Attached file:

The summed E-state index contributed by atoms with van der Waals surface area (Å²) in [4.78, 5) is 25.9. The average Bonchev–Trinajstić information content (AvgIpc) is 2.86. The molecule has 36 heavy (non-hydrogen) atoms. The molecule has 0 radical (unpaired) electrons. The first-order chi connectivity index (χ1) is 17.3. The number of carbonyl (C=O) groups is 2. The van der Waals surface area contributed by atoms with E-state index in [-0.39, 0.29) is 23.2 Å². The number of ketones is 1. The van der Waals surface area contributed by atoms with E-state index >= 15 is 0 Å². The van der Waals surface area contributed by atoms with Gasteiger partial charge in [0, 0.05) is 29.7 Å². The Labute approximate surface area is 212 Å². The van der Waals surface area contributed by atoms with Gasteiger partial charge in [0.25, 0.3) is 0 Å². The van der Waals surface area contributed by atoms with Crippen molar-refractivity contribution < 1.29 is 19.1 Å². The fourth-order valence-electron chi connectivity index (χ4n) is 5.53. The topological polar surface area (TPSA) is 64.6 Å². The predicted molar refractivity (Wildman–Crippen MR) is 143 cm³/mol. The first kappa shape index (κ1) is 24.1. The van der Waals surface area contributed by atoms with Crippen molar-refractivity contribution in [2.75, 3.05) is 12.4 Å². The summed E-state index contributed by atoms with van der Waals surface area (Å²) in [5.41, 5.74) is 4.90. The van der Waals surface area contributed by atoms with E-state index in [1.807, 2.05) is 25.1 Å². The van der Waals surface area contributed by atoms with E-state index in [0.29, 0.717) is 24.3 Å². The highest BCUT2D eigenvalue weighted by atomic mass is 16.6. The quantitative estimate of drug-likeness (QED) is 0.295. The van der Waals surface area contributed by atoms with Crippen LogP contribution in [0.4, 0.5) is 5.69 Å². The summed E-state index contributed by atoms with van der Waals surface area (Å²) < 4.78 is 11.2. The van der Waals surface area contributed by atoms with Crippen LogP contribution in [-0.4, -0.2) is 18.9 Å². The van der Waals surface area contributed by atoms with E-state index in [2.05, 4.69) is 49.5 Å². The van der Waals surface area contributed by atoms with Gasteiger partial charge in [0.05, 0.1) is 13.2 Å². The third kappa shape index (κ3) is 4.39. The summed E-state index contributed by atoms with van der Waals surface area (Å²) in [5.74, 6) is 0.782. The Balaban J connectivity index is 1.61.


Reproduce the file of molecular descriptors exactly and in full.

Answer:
The summed E-state index contributed by atoms with van der Waals surface area (Å²) in [4.78, 5) is 25.9. The average Bonchev–Trinajstić information content (AvgIpc) is 2.86. The molecule has 36 heavy (non-hydrogen) atoms. The molecule has 0 radical (unpaired) electrons. The first-order chi connectivity index (χ1) is 17.3. The number of carbonyl (C=O) groups is 2. The van der Waals surface area contributed by atoms with E-state index in [-0.39, 0.29) is 23.2 Å². The number of ketones is 1. The van der Waals surface area contributed by atoms with E-state index >= 15 is 0 Å². The van der Waals surface area contributed by atoms with Gasteiger partial charge in [0, 0.05) is 29.7 Å². The Labute approximate surface area is 212 Å². The van der Waals surface area contributed by atoms with Gasteiger partial charge in [0.25, 0.3) is 0 Å². The van der Waals surface area contributed by atoms with Crippen molar-refractivity contribution < 1.29 is 19.1 Å². The fourth-order valence-electron chi connectivity index (χ4n) is 5.53. The topological polar surface area (TPSA) is 64.6 Å². The predicted molar refractivity (Wildman–Crippen MR) is 143 cm³/mol. The first kappa shape index (κ1) is 24.1. The van der Waals surface area contributed by atoms with Crippen molar-refractivity contribution in [2.75, 3.05) is 12.4 Å². The summed E-state index contributed by atoms with van der Waals surface area (Å²) in [5.41, 5.74) is 4.90. The van der Waals surface area contributed by atoms with E-state index in [1.807, 2.05) is 25.1 Å². The van der Waals surface area contributed by atoms with E-state index in [0.29, 0.717) is 24.3 Å². The highest BCUT2D eigenvalue weighted by atomic mass is 16.6. The quantitative estimate of drug-likeness (QED) is 0.295. The van der Waals surface area contributed by atoms with Crippen LogP contribution in [0.4, 0.5) is 5.69 Å². The summed E-state index contributed by atoms with van der Waals surface area (Å²) < 4.78 is 11.2. The van der Waals surface area contributed by atoms with Crippen LogP contribution in [-0.4, -0.2) is 18.9 Å². The van der Waals surface area contributed by atoms with E-state index in [2.05, 4.69) is 49.5 Å². The van der Waals surface area contributed by atoms with Gasteiger partial charge in [0.05, 0.1) is 13.2 Å². The third kappa shape index (κ3) is 4.39. The summed E-state index contributed by atoms with van der Waals surface area (Å²) in [5.74, 6) is 0.782. The Balaban J connectivity index is 1.61.